High-performance sports is an area where a transhumanized version of ableism is highly visible (see e.g. article by Andy Miah). Rising expectations of athletes, and the pressure to win, trigger research and development in new products and processes that can be used to move the bodily functioning of athletes and their external equipment to ever higher levels of performance. These advances are used by so called ‘impaired’ and 'non-impaired’ athletes.
This raises a variety of questions; namely: (1) should there be a limit to the enhancements allowed? (2) where should the line be drawn between ‘legal’ and ‘illegal’ human enhancement technologies? (3) will there be a difference in the future between ‘impaired’ and ‘non-impaired’ athletes? (4) who will be the ‘impaired’ and ‘non-impaired’ athletes of the future? and (5) will the Olympics become the Paralympics and vice versa?
Let’s deal with the first and second questions.
The International Convention against Doping in Sports (which entered into force on February 1, 2007), the World Anti Doping Code, and the Anti Doping Code of the International Paralympics Committee (IPC) give some guidance as to what is now seen as legal and illegal. They also indicate when an illegal action can be legal. Annex II Standards for Granting Therapeutic Use Exemption of the International Convention against Doping in Sports -- reproducing the World Anti-Doping Agency’s “International Standard For Therapeutic Use Exemptions” states, for example:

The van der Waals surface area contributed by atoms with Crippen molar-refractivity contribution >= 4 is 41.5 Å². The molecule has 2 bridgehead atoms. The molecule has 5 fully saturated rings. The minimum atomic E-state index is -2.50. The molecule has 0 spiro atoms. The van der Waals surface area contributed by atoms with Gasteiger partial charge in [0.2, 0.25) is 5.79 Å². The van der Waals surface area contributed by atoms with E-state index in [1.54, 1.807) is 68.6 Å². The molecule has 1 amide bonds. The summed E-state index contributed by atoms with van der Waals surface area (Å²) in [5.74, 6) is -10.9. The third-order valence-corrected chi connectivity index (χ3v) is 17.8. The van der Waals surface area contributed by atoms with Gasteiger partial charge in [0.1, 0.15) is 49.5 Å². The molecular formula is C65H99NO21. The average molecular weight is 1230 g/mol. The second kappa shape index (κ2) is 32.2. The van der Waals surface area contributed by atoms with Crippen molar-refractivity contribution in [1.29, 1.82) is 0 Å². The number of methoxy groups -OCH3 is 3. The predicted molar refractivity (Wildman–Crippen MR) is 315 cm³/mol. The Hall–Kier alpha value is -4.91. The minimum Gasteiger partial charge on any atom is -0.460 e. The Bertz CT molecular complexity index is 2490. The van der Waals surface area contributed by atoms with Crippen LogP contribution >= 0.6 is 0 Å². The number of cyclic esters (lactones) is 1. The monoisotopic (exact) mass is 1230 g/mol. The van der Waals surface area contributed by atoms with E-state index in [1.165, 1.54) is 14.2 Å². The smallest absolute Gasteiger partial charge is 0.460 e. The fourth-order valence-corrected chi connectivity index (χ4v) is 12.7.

“4.3. “The therapeutic use of the Prohibited Substance or Prohibited Method would produce no additional enhancement of performance other than that which might be anticipated by a return to a state of normal health following the treatment of a legitimate medical condition. The use of any Prohibited Substance or Prohibited Method to increase “low normal” levels of any endogenous hormone is not considered an acceptable therapeutic intervention.”
There are implementation and scope problems with the above instruments.
The language of the instruments does not take into account what doping might entail in the future. It focuses on metabolic doping and processes of doping but pays very little attention if at all to hardware, techno doping. There is no anticipatory language or guidance with respect to emerging forms of doping -- requiring continuous rewriting and catch-up.